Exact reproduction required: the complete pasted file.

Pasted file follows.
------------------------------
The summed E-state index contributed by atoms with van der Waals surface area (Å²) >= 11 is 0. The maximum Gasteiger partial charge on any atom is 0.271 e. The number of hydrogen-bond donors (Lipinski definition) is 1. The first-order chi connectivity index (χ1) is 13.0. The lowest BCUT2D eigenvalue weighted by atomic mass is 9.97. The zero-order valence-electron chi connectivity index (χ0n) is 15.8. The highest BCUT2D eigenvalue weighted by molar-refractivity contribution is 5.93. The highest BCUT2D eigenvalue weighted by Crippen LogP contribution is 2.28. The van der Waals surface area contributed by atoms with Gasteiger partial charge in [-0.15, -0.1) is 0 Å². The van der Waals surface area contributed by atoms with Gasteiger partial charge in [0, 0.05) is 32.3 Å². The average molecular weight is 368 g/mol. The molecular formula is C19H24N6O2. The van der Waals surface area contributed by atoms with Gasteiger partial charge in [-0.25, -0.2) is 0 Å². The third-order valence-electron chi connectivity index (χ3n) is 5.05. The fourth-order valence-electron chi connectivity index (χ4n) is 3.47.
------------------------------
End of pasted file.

The summed E-state index contributed by atoms with van der Waals surface area (Å²) >= 11 is 0. The maximum Gasteiger partial charge on any atom is 0.271 e. The number of hydrogen-bond donors (Lipinski definition) is 1. The first-order chi connectivity index (χ1) is 13.0. The lowest BCUT2D eigenvalue weighted by atomic mass is 9.97. The zero-order valence-electron chi connectivity index (χ0n) is 15.8. The highest BCUT2D eigenvalue weighted by molar-refractivity contribution is 5.93. The highest BCUT2D eigenvalue weighted by Crippen LogP contribution is 2.28. The van der Waals surface area contributed by atoms with Gasteiger partial charge in [-0.15, -0.1) is 0 Å². The van der Waals surface area contributed by atoms with Gasteiger partial charge in [0, 0.05) is 32.3 Å². The average molecular weight is 368 g/mol. The molecular formula is C19H24N6O2. The van der Waals surface area contributed by atoms with Gasteiger partial charge in [-0.25, -0.2) is 0 Å². The third-order valence-electron chi connectivity index (χ3n) is 5.05. The fourth-order valence-electron chi connectivity index (χ4n) is 3.47.